Increased Dementia Risk Linked to Drugs Commonly Used to Treat Intestinal, Respiratory & Mood Disorders

Anticholinergic drugs are used for a panoply of reasons—for depression and psychosis, bladder and gastrointestinal conditions, allergies and symptoms of Parkinson's disease.

Yet, in a study published Monday in Journal of the American Medical Association's Internal Medicine, people over age 55 who used strong anticholinergic medication each day for more than three years had a 50 percent increased risk of developing dementia.

"This study provides further evidence that doctors should be careful when prescribing certain drugs that have anticholinergic properties," Tom Dening, one of the authors and head of the Center for Dementia at the University of Nottingham, said in a press release. "However, it's important that patients taking medications of this kind don't just stop them abruptly as this may be much more harmful. If patients have concerns, then they should discuss them with their doctor to consider the pros and cons of the treatment they are receiving."

Researchers analyzed medical data on nearly 59,000 people with dementia, which they collected between January 2004 and January 2016. Of the records they analyzed, the average age of patients was 82 and about 63 percent of them were women.

Approximately 57 percent of the patients in the study received a prescription for at least one strong anticholinergic drug, one to 11 years before being diagnosed with dementia. Though the link found between the drugs and development of dementia appears strong, the researchers noted that their findings are associations and do not show that the drugs cause dementia.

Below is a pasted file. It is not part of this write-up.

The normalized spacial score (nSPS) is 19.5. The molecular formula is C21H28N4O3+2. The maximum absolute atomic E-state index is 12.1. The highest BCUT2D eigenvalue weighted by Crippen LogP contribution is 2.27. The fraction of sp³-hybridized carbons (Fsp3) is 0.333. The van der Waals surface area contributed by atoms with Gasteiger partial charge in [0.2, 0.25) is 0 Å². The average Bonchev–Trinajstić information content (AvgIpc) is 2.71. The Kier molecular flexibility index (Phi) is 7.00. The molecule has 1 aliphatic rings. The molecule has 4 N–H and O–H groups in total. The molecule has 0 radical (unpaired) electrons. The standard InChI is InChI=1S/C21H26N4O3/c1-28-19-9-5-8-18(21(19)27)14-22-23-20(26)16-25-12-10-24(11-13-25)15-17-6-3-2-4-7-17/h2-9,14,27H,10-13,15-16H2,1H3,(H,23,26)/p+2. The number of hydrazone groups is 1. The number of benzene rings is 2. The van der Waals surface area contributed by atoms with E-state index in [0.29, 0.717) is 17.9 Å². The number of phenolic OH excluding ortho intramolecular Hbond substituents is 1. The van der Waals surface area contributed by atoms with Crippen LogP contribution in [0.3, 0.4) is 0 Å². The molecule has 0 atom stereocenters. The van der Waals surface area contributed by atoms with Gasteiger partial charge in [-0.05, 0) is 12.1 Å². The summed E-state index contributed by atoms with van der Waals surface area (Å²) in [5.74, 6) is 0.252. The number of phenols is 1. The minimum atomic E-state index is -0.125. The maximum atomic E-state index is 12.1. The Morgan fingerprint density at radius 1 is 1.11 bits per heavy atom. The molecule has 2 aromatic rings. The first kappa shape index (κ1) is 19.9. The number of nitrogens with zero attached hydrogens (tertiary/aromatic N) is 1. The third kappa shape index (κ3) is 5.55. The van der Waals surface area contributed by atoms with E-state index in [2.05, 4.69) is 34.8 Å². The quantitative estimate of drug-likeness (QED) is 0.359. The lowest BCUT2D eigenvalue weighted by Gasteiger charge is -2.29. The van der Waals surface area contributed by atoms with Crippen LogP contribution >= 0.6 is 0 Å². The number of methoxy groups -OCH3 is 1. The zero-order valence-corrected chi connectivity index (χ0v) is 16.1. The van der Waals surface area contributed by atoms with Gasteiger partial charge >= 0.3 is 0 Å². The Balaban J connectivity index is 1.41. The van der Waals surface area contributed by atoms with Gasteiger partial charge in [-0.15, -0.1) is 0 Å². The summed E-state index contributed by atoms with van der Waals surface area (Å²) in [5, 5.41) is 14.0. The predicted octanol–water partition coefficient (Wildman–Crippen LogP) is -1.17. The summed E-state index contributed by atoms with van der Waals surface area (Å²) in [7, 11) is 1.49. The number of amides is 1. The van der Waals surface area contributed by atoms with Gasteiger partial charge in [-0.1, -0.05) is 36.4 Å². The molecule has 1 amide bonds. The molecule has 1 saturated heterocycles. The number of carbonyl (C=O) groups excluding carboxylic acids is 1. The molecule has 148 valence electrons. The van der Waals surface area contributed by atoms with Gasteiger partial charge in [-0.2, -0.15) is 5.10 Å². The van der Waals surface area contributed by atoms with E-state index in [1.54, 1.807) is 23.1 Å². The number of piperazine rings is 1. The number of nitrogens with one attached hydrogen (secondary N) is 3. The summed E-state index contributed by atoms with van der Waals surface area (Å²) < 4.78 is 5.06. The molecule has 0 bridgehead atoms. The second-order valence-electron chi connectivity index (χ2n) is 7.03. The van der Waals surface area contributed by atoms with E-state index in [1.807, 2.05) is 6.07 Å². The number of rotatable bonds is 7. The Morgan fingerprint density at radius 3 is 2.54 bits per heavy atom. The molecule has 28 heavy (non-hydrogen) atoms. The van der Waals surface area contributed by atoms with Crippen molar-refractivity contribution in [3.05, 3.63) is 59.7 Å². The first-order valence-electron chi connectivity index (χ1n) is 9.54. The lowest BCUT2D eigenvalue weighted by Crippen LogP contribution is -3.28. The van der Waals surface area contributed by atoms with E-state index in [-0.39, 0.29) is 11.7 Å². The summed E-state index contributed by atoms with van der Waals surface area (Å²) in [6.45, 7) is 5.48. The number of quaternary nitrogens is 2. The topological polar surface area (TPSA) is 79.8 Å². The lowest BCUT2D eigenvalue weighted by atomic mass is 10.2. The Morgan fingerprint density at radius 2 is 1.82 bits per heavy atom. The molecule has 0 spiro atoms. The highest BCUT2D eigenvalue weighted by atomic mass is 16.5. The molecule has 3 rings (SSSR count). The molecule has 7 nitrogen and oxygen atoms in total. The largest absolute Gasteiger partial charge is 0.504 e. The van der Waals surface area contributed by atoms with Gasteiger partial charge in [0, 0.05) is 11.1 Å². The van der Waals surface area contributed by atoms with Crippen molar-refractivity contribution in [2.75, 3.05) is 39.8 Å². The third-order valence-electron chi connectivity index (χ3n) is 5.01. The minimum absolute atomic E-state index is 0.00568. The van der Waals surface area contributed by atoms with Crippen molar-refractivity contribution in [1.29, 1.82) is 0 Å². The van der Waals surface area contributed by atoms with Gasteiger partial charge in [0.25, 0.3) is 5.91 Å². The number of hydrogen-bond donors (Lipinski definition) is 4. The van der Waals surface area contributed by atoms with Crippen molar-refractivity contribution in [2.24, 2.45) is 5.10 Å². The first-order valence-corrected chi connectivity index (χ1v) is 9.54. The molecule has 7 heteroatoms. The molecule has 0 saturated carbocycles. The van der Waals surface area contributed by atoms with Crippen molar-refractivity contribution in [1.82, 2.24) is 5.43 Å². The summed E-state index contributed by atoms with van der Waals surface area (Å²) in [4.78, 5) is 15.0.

Doctors prescribe anticholinergic drugs to treat conditions like chronic obstructive pulmonary disease, bladder conditions, allergies, gastrointestinal disorders and symptoms of Parkinson's disease.

The study also had some limitations—for example, some patients may not have taken their prescribed medication as directed, so anticholinergic exposure levels could have been misclassified.

"Further research is needed to confirm whether or not the association between these drugs and risk of dementia is causal. These drugs are prescribed for a number of health conditions and any concerns patients might have about them should be discussed with their doctors," Professor Martin Rossor, NIHR National Director of Dementia Research, said.

These health conditions may be as acute as seizures or psychosis, so weighing the pros and cons of taking this medication with a healthcare provider is critical, experts say.

"I spend a lot of my time in the memory disorder clinic seeing geriatric patients and taking people off medications, mostly ones that have anticholinergic properties, and many times there can be another drug out there that has less anticholinergic impact or is non-anticholinergic that may work," Dr. Douglas Scharre, director of the division of cognitive neurology at the Ohio State University Wexner Medical Center in Columbus, told CNN.

"It's a risk-benefit discussion ... so have a conversation with your doctor," added Scharre, who was not involved in the study.

Carol Coupland, a researcher from the University of Nottingham and study lead author, added: "The risks of this type of medication should be carefully considered by healthcare professionals alongside the benefits when the drugs are prescribed and alternative treatments should be considered where possible, such as other types of antidepressants or alternative types of treatment for bladder conditions."

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Increased Dementia Risk Linked to Drugs Commonly Used to Treat Intestinal, Respiratory & Mood Disorders | Health
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